I'm sharing a poem I wrote after my Gran's death many years ago as the best way for me to sum up how she was and how she inspired me. It was read at her funeral by my Uncle.
I always looked forward to visiting Ginty and Pop - first in Luxembourg (home of exotic croissant breakfasts on their city balcony, sugared almonds from an elderly neighbour, and trips to ride artificial horses through the woods in the eccentric Bettembourg Park), on my first ever parent-free trip to Canada with my brother for Christmas (frozen lakes, ice-skating on puddles in moon-boots, a crazy number of TV channels and quiz-shows relished in a tiny doily-laden room with Grancy, my Great-Gran), and then back home on the Isle of Arran (sunset-chasing of course, endless shark-spotting though we never saw one, steamy tearooms for cake on wet miserable days, bacon sandwiches, a warm fire and word-games after a long hike).
Ginty worked as a translator during the war, fluent in French and German. My mum has passed on a collection of war-time letters from Ginty's first love who was killed, a cousin of Pop who she eventually married. I haven't been able to bring myself to read the letters yet.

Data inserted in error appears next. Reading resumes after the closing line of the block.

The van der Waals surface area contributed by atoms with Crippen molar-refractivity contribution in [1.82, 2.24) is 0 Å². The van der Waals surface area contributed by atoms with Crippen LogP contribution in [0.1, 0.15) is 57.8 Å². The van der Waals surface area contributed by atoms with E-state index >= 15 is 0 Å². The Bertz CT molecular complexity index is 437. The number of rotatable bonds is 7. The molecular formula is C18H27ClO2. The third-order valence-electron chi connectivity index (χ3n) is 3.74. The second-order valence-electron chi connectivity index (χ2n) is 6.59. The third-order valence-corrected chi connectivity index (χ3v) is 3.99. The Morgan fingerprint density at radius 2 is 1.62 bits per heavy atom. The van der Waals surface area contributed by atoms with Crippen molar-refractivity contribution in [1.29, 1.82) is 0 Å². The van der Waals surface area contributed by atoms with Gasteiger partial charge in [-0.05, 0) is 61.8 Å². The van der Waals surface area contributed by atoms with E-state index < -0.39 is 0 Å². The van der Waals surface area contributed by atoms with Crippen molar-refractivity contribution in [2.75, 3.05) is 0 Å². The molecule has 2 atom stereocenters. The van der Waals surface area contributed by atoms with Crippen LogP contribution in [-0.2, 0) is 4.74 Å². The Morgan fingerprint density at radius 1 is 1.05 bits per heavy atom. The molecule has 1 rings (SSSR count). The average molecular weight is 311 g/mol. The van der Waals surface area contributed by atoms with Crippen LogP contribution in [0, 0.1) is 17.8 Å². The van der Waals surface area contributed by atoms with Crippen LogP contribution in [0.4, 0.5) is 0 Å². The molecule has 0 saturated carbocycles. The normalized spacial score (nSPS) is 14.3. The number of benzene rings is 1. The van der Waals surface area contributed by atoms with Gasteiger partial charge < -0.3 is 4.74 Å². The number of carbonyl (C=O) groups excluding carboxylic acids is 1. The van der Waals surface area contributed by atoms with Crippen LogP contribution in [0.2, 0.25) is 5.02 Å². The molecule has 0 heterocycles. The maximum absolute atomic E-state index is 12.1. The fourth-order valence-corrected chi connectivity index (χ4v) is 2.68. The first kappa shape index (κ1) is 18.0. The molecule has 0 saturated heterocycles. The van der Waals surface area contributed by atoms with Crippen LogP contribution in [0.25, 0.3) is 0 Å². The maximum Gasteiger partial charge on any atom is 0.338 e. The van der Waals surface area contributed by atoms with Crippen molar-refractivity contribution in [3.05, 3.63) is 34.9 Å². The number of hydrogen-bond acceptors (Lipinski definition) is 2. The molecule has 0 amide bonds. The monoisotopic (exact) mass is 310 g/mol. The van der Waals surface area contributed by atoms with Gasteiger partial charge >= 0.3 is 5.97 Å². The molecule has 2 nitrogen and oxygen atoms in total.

Somehow Ginty seemed to fit wherever she lived, supporting her local community, a hub of social activities like the regular French Club for wine and conversation, or an Easter egg hunt in her huge garden overlooking the sea. As she grew older and less agile, she remained fascinated by what was going on in the world outside her cottage - she loved to hear about the music we were listening to and the 'talent' we were chasing at the Island's 'Shiski Diski'. I have an abiding memory of dancing together in a hug in her front room to Sorry by Tracy Chapman. Her world was small but her mind was wide and I loved hanging out with her. She inspired me to stay open to others' experiences, to treasure the magic of small moments and good company, and to eat cake when it rains.
For some time now
she's found it hard to hold the wheel
her bony fingers like bunched petals
closed to the falling night.
Today we've basked in the sun
but now it stoops to blind us through the windscreen as we race towards the sea.
We chase sunsets like others chase tornadoes
clasped in the palm of the moment.
The car brakes, spitting up stones.
We've found our spot and are still.
Beyond, the hills.
Seagulls circle, calling in the hovering sun.
She says "Who needs strong legs when you have the whole sky?"
takes my hand and we fold a silhouette.
Birds settle over rock pools and hold their breath with us
as the sun slips beyond the hills.
Now red clouds reach clenched hands towards us and watch themselves
slowly open in the mirror of the sea.
The birds have flown
replaced in the air by a chill.
I find I'm alone and close my eyes.
Only to find the sun imprinted on my lids, reminding me.
To chase again tomorrow.